Wednesday, 6 June 2012
I felt a painful dichotomy as I watched the Jubilee celebrations, mainly on Sky News.
First, I was proud that that London’s river pageant and the big concert at Buck House were so visually stunning. They provided a powerful showcase for our country that was beamed around the world.
But I also regarded as thoroughly naff the sight of so many adults waving plastic union flags and jumping up and down like excited children. OK, that’s just me. I’m a patriot, but emphatically not a flag-waver.
I thought events on the river proceeded well, and the fact that the Brits didn’t let a bit of cold, rainy weather dampen their spirits was endearing.
I thought the Queen was wise not to sit on the barge’s big red throne as she sailed past all the adoring hoi-polloi. That she and the Duke of Edinburgh stood for the length of the journey added dignity to the proceedings.
And I’m not surprised that the tone of the TV coverage was fawning and banal. It always is for royal events. Sky News covered events better than the BBC, but not much better.
Of course, Sky usually manages to provide better news coverage than the BBC – despite much smaller resources. And the Sky reporters and presenters are much more likeable (perhaps except for Eamonn Holmes) than the grinning ninnies who shovel up politically correct news for the Beeb.
I’m in two minds about the jubilee concert . Yes, it was stunning visually but some of the turns were unappealing – Robbie Williams prancing about the stage like a tit, for instance, and Cliff Richard, looking like mutton dressed as mutton, and doing that embarrassing song which features snatches of the Lord’s Prayer. I love the Lord’s Prayer - but it’s sick and wrong to sample it for a cheesy pop song.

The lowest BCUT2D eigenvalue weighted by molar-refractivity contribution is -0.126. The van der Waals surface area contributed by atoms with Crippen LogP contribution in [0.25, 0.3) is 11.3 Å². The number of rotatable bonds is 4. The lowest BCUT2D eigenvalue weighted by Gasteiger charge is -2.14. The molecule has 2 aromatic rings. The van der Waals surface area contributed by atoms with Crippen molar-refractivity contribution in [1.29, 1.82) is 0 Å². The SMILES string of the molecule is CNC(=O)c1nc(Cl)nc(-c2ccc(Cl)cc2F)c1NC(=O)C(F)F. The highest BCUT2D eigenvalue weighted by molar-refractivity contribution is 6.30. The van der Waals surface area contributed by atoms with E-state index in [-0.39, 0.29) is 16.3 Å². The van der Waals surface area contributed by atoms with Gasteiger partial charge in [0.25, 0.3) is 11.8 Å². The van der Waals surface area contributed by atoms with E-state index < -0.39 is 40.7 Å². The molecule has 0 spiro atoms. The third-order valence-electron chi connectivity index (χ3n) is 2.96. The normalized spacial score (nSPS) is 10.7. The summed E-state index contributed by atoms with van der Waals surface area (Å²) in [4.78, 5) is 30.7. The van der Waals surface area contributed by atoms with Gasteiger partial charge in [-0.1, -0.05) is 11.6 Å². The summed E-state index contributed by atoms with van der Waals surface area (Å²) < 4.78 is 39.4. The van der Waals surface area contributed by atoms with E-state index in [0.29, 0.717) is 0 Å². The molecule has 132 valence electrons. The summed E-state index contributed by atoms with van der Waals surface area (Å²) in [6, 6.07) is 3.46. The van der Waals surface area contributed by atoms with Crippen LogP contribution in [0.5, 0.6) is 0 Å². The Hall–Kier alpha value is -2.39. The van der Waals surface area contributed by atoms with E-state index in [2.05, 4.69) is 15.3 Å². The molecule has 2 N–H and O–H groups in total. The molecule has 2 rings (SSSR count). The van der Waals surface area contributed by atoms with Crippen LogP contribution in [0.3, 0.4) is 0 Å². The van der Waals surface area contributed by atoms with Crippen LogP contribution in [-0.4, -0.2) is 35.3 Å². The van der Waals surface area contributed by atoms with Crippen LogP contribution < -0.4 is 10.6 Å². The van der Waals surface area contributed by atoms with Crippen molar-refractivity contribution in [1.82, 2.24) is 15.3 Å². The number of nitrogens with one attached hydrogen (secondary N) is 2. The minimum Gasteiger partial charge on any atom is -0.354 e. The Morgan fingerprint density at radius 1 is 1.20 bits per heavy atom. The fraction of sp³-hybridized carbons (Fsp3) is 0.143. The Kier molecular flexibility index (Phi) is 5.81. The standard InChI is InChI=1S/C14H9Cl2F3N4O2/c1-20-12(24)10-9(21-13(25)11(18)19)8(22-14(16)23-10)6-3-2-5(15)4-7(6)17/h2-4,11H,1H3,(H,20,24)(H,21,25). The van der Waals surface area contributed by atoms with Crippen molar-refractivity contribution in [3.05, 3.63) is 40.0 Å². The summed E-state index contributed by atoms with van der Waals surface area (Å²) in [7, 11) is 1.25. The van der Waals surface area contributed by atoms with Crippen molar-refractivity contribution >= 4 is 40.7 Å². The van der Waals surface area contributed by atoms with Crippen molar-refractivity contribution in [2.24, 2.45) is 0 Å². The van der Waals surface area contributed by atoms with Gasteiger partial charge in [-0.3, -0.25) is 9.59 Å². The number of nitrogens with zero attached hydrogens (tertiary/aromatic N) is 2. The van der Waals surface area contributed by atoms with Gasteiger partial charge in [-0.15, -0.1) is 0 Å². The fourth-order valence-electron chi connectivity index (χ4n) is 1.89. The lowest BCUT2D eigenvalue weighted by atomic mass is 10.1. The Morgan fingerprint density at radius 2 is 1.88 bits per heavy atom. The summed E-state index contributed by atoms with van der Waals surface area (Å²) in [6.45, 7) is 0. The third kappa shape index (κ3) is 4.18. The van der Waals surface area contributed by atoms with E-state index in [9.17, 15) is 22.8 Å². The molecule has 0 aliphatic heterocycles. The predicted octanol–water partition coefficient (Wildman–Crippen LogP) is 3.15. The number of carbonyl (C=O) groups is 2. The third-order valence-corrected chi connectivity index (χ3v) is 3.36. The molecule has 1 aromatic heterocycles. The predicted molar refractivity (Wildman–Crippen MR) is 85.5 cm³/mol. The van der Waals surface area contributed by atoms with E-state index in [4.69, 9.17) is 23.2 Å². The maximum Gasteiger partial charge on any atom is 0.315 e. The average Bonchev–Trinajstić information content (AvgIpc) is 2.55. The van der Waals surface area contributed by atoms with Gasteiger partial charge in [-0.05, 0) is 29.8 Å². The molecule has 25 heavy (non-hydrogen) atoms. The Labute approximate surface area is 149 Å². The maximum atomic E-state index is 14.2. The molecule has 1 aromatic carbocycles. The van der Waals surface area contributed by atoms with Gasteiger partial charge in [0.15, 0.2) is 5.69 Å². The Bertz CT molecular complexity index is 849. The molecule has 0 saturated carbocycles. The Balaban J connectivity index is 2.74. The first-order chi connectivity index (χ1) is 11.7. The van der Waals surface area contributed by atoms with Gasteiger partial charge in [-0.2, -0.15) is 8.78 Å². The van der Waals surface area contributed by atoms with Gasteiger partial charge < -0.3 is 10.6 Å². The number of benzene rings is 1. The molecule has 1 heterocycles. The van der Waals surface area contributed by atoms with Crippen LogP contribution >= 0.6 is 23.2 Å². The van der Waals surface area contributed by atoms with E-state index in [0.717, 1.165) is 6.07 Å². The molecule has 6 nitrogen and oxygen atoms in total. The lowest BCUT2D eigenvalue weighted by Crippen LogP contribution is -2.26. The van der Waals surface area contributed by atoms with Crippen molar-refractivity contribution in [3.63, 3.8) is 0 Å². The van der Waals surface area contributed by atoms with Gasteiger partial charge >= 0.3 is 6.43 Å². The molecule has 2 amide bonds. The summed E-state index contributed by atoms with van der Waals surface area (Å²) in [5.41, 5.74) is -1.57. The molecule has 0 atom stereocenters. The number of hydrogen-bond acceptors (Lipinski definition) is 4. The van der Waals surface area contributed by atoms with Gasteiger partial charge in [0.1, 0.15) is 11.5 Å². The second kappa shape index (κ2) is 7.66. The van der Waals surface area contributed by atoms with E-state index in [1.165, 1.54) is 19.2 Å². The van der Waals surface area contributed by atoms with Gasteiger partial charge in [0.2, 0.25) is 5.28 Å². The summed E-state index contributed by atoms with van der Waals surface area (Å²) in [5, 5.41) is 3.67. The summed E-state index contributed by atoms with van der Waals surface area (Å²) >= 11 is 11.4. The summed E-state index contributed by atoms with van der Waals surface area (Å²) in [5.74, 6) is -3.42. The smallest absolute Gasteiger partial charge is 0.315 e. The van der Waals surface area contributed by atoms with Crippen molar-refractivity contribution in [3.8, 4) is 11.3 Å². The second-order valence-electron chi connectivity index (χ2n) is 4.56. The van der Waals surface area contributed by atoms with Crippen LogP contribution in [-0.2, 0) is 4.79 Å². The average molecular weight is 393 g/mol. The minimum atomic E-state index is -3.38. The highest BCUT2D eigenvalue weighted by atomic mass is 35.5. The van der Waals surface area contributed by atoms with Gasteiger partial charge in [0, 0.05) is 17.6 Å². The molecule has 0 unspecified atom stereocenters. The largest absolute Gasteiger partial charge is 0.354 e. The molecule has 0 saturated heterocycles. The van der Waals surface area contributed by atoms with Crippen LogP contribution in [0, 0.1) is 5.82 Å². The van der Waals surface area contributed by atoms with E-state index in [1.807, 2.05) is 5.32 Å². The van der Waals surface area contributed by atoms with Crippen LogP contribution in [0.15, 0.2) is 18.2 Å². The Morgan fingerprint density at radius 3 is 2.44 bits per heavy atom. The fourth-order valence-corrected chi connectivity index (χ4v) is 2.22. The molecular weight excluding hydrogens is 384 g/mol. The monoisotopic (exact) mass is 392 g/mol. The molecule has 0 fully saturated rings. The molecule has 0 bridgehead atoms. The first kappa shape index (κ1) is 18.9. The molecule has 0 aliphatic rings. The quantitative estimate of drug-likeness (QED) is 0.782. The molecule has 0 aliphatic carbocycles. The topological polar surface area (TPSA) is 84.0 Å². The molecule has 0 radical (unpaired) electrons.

Then there was Paul McCartney, croaking his way through his old hits, just about holding the tunes. Cheryl Cole’s performance, I missed, but I was mightily displeased to see that skanky piece standing right near the Queen on the stage at the end of the gig.
Rob Brydon was funny doing the links, and so was Lee Mack. Lenny Henry wasn’t at all funny (he never is, for my money) and Miranda Hart fell spectacularly flat (it was a big gig, love; you need to rehearse, get your timings right).
It was amusing to see all the stuffed shirts in the royal box trying to dance like “ordinary people”. Think embarrassing dads and uncles at wedding reception discos.
Overall, perhaps it’s only the thinking, cool Brits (such as me!) who will have noticed all the aural and cultural naffness. For most people the jubilee was a chance to have a party and put on a grand show. In that respect, job done!
What mattered was that the celebrations were visually stunning and they went off without a hitch. The Queen, God bless her, has a natural dignity which was allowed to shine through.
London itself was also a star. The city is looking ever more glamorous. I am tempted to move back there.
All the spectacle was captured by TV and gratefully consumed by networks and viewers around the world, which will have boosted our country’s reputation (also good).
And overall it occurs to me that the whole shebang may have encouraged a growing love for the blessed territory we call Britain. At a time when Scottish nationalists are trying to damage the unity of our country, I think the jubilee celebrations will have reminded some Scots of the value of staying in the Great British Family.